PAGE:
Before we knew what the newly launched 2023 Nissan Z would be named, we’d been calling it the Z35. That seemed like a natural progression, as Nissan chassis codes have maintained a consistent and logical progression since the big revamp in the early 1980s. However, a Nissan representative has confirmed that the new Z will in fact not have a Z35 chassis code, but continue on as the Z34, the same chassis code as the 370Z. Why?
We already know the Z is rides on the same underlying platform as the 370Z, and even shares many of the hard points on the body. However, at the official launch, COO Ashwani Gupta specifically referred to it as the seventh-generation Z.
Then, media reports in both the U.S. and Japan began filtering in that Nissan spokespersons have confirmed the chassis code will remain Z34. Motor Trend got a simple “no” when they asked if the new car would have a Z35 chassis code.
Japan’s Kuruma News got an even more cryptic answer from a Japanese spokesperson. “The newly announced model of the new Z is the same Z34 as its predecessor. Therefore, the platform is basically the same, but the new Z has an improved body, chassis tuning, powertrain renewal, and interior/exterior design.” She added, “About 80 percent of the car uses new parts, and even though the platform is the same, the driving performance has improved significantly.”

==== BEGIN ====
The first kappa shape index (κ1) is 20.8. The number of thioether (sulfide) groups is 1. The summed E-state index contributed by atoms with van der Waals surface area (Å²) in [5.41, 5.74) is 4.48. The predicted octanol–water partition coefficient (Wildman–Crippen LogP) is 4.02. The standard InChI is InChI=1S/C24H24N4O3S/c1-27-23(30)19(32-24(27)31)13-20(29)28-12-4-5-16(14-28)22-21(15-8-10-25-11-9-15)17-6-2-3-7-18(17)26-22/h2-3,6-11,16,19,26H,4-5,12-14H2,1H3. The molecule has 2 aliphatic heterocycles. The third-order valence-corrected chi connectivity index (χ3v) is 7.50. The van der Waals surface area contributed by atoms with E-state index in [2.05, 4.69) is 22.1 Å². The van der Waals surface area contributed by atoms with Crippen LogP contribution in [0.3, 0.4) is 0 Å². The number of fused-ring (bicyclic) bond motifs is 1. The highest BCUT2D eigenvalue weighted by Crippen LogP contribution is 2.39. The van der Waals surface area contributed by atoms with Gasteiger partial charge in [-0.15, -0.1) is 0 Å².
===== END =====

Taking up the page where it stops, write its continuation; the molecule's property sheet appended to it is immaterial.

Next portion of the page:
However, the article goes on to explain perhaps what Nissan cannot say publicly. In Japan, the Ministry Land, Infrastructure, Transport and Tourism oversees the certification process when a manufacturer introduces new models. The carmaker must submit an application to MLIT to show that it conforms to safety and emissions standards, and along with that comes testing.
Over the years, those standards have gotten stricter. The article states that cost to meet those standards, and to conduct testing to prove as much, would have been expensive for Nissan.
Nissan, though, has stated they want to keep the car affordable. And indeed, we learned yesterday that the starting price will be around $40,000. The piece stops just short of accusing Nissan of keeping the Z34 chassis code in order to circumvent MILT’s certification rules. Of course, Nissan will never admit it either, but perhaps we should just count our blessings and look the other way.
It’ll just be incredibly difficult to refer to this model in shorthand. It’s already dropped the numerical designation and saying, “I drive a Z,” could mean a 240Z or any number of cars from the last 50 years. And now, we can’t even use the chassis code to specify the 2023 and up cars. We’re sure in due time the enthusiast community will sort this out, but in the meantime we won’t have the succinct, efficient chassis code reference that we’ve gotten used to.
It may be a small price to pay, though. Speaking of price, the Z’s $40,000 sticker comes in at about $4,000 less than that of a base Toyota Supra, which, may we remind you, is equipped with a four-cylinder. Compared with the 6-cylinder Supra, the Z costs a whopping $12,000 less. In fact, accounting for inflation, the price tag is about the same as a 350Z’s was in 2003. Except now, you’re getting 400 horses, twin-turbos, and a manual transmission to boot. If keeping the same chassis code is what it takes to get to those numbers, we can forgive Nissan.
Images courtesy of Nissan.